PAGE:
- By Daniel W. Drezner
Daniel W. Drezner is professor of international politics at the Fletcher School of Law and Diplomacy at Tufts University and a senior editor at The National Interest. Prior to Fletcher, he taught at the University of Chicago and the University of Colorado at Boulder. Drezner has received fellowships from the German Marshall Fund of the United States, the Council on Foreign Relations, and Harvard University. He has previously held positions with Civic Education Project, the RAND Corporation, and the Treasury Department.
We’re coming up on the five-year anniversary of Jon Stewart’s verbal skewering of Crossfire in particular and the whole genre of left-right cable gabfests in general. Stewart said these kind of shows were "hurting America" because of their general blather and failure to ask politicians good, sharp questions.
Stewart’s appearance on Crossfire generated quite the navel-gazing among the commentariat, and played no small role in the eventual disappearance of Crossfire, The Capitol Gang, Hannity & Colmes, and shows of that ilk.
So, five years later, I have a half-assed blog question to ask — did Jon Stewart hurt America by driving these shows off the air?
If you’re expecting a lengthy defense of the Crossfire format right now, well, you’re going to be disappointed. My point rather, is to question what replaced these kinds of shows on the cable newsverse. Instead of Hannity & Colmes, you now have…. Hannity. Is this really an improvement?
As inane as the crosstalk shows might have been, one of their strengths was that they had people with different ideological and political perspectives talking to (and sometimes past) each other. You could argue that the level of discourse was pretty simplistic and crude — but at least it was an attempt at cross-ideological debate. People from different ideological stripes watched the same show and heard the same arguments. Nowadays, if you’re looking for that kind of exchange, you either have to fast all week until the Sunday morning talk shows, or go visit bloggingheads.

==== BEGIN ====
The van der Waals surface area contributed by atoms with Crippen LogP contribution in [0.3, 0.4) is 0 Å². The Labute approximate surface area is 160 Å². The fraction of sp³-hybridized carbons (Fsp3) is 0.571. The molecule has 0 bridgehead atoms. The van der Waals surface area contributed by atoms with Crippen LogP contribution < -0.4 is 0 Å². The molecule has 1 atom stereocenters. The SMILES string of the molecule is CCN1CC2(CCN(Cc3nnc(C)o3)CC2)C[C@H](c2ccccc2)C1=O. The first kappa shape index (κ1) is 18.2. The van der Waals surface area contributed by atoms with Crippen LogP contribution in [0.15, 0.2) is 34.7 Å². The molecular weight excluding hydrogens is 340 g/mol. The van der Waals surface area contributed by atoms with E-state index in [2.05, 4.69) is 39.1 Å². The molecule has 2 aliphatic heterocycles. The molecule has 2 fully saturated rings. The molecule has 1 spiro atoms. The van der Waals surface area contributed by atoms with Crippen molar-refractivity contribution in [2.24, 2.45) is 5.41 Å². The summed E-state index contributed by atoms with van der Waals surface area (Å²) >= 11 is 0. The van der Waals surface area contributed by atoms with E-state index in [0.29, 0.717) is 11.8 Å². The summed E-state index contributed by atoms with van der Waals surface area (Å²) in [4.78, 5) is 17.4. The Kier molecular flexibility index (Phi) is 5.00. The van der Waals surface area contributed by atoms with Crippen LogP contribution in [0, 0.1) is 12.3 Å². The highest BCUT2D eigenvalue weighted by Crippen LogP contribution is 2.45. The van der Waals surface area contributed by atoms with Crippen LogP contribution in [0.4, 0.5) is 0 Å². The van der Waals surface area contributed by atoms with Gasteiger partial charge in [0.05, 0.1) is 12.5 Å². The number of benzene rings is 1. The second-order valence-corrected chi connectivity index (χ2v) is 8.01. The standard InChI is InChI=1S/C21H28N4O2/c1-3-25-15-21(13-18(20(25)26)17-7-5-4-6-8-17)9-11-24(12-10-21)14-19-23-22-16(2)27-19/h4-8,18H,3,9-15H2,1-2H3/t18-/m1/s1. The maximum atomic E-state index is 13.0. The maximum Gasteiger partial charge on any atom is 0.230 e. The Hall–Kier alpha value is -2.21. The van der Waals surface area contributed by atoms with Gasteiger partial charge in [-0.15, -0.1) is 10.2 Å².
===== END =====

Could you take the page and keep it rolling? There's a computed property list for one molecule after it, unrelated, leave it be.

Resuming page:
Instead of Crossfire-style shows on cable news, you now have content like Hannity, Glenn Beck, Countdown with Keith Olbermann, etc. These programs have no cross-ideological debate. Instead, you have hosts on both the left and the right outbidding each other to see who can be the most
batsh**t insane ideologically pure. These shows attract audiences sympathetic to the host’s political beliefs, and the content of these shows help viewers to fortify their own ideological bunkers to the point where no amount of truth is going to penetrate their worldviews. Which allows these hosts to say any crazy thing that pops into their head and hear nothing but "Ditto!" after they say it.
Again, you have to discount this as a half-assed blog observation, but it seems to me that shows like Glenn Beck or Keith Olbermann are now sucking up the available oxygen in the cable newsverse that programs like Capitol Gang use to breathe. Is that really a good thing?
So, five years later, I’d like to ask Mr. Stewart a question — was your rant good for America?
UPDATE: Two quick responses. First, this commenter argues that the Glenn Becks of the world are far worse than the Keith Olbermanns of the world, and that this post has a "plague on both houses" quality to it.
OK, let’s stipulate that the bulk of the output that I’m decrying in this post comes from the right rather than the left. I’ll even further stipulate that Rachel Maddow represent the best of this kind of format. So stipulated.
Feel better now? Does that stipulation in any way affect the argument I made above? No, I didn’t think so.
Contra-Tucker Carlson, I actually believe shows like Stewart’s “Daily Show” and Stephen Colbert’s “Colbert Report” do a better job of illuminating issues than the screamfests did. But that’s a rather low bar.
Well…… maybe. When Stewart is on his game, he is quite the interrogator. But Carlson was correct about one point — politicians had a clear incentive to duck the screamfests in favor of "soft news" formats like the morning network shows, late-night talk shows, "fake news" shows like Stewart’s or SNL, or even Oprah. How many politicians now choose to duck Stewart’s show entirely for even softer news outlets. And, to repeat — what replaced the left-right screamfests? Ideologically pure screamfests.
Thanks, but no thanks.